Tuesday, May 29, 2012

Involuntary soldier separations are a far cry from stop loss

My last 16 months in the Army were involuntarily served. My unit deployed to Iraq the same month I was to begin my final leave before becoming a civilian and I was stop-lossed and deployed with them. After a 13-month tour of duty I returned home, did the required transition classes and briefings, and left the Army for the civilian world. I was not happy about this extra year of service at the time - I had major life plans that were completely upended. In spite of this, I was a supporter of the stop-loss system. Service is about something more than yourself - losing people on the eve of a deployment would have been destructive to the unit since the Army personnel manning program couldn't figure out how to manage its people so that stop-loss was not necessary. That doesn't mean that being stop-lossed didn't suck. Because it did. It became a political issue, inaccurately referred to as a "back-door draft" by its opponents (usually those subjected to the policy), and President Obama ordered the end of the policy last year.

Oh my, have we come a long way from that. On Friday, the Department of Defense issued a release titled, "Changes Coming as the Army Expands Use of Early Discharge Authority of Regular Army Enlisted Members" (and you thought Ink Spots' titles were long...). Details are to follow, but the crux of the message was to say that enlisted soldiers between 3 and 6 years of active service who did not deploy with their units can be involuntarily separated 3 to 12 months before the contractual separation date. In a few years the Army has gone from involuntary extension of contracts because of deployments to don't deploy these soldiers because they don't have enough time to complete the deployment to all you guys who didn't have enough time are getting pushed off the books.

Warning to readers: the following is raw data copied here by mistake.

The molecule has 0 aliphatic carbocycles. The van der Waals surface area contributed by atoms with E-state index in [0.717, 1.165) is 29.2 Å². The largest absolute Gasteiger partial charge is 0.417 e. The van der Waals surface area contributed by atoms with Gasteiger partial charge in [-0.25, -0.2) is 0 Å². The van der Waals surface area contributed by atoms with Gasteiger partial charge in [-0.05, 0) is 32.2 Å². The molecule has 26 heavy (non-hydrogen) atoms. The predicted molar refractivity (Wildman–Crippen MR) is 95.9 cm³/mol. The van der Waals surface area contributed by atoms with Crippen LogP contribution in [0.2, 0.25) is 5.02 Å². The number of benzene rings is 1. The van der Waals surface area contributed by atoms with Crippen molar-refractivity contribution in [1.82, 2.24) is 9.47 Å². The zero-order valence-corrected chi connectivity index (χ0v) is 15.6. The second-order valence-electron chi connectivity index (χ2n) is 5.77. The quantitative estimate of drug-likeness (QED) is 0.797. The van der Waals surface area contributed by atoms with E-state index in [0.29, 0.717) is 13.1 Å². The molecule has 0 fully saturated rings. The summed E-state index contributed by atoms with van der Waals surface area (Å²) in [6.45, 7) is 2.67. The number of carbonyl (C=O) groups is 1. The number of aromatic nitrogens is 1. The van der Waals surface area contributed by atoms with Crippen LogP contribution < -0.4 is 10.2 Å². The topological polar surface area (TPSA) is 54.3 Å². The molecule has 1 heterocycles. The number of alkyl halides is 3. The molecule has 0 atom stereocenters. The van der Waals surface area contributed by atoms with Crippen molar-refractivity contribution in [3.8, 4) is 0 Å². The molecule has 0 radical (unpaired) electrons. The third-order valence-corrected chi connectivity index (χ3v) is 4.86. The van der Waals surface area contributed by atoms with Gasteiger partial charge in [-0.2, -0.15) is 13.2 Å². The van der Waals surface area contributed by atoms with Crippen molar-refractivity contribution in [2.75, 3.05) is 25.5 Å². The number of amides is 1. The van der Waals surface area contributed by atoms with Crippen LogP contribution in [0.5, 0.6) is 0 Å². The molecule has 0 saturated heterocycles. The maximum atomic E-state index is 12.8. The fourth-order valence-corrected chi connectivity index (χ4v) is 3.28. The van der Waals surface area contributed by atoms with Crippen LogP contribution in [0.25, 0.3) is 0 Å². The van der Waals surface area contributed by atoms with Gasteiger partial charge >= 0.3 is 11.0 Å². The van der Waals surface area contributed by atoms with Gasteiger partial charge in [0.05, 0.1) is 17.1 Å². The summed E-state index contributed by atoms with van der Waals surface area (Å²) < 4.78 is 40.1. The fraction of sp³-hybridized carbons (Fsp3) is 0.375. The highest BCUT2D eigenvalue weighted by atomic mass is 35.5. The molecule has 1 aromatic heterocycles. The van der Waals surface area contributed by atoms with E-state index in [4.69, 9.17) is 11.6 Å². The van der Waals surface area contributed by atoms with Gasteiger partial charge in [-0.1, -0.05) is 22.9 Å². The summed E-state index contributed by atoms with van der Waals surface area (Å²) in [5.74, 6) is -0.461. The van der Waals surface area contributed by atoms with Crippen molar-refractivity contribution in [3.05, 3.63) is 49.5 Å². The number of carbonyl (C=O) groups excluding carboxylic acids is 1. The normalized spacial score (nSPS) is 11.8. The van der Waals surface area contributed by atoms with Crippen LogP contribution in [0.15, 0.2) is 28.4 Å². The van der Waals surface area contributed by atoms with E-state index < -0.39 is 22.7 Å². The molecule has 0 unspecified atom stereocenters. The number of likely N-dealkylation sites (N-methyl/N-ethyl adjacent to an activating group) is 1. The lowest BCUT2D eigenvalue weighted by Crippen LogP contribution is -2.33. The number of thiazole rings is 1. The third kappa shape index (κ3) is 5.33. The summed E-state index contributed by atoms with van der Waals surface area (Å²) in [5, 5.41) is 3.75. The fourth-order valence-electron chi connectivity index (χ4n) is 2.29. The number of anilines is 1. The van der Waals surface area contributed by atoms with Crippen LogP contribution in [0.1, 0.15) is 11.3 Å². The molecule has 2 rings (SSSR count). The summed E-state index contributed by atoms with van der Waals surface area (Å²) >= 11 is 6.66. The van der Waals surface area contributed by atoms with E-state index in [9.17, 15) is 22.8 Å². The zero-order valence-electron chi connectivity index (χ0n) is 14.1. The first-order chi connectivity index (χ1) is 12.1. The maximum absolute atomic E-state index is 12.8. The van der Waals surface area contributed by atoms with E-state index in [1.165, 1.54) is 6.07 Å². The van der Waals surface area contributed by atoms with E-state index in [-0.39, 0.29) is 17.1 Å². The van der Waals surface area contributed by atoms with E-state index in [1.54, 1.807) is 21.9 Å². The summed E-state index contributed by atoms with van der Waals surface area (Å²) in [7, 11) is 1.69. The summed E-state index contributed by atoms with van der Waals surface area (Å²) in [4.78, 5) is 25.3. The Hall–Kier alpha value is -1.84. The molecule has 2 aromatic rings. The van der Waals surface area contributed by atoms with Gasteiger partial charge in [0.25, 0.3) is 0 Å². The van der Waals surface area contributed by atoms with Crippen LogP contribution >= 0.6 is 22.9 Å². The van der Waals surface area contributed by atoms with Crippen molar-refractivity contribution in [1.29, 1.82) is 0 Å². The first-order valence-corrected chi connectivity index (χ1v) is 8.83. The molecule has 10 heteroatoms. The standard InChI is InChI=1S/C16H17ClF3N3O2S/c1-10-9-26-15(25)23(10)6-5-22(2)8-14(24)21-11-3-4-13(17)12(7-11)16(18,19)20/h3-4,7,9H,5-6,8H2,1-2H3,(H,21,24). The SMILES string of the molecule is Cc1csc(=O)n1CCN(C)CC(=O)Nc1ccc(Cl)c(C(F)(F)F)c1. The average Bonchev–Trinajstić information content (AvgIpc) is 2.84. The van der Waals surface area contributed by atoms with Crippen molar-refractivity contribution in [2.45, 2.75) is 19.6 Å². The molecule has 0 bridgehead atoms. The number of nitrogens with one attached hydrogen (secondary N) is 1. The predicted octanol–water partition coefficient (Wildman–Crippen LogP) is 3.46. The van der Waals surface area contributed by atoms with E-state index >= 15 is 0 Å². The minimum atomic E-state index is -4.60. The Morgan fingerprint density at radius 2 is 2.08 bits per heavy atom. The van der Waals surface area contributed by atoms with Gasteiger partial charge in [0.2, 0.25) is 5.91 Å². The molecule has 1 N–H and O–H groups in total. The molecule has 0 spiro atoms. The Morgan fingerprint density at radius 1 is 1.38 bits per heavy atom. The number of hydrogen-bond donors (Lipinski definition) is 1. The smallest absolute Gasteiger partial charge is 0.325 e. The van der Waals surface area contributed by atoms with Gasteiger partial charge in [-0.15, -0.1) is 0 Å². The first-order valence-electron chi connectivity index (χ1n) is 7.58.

This shouldn't be a surprise. The Army is going to have to cull its force significantly as it shrinks and the operational tempo is slowing down. These soldiers are perfect candidates for separation as I can't imagine they're all gainfully employed on their unit rear detachments. I find the shift in policy, so significant and so quick, quite amazing. The Army personnel system is going to get much more interesting before it gets boring - here's hoping it's moving in the right direction. This is a good indicator that it is.

1 comment:

  1. Jason,

    Brent Chastain seems to want to question your experience in 3/7 CAV.

    "This research is based on my own experience as a young officer in 2005 that did what he was trained to do, which was mechanized high-intensity war, and didn't really accept counterinsurgency until I was facing the prospect of defeat as a member of one of the last surge units in 2007."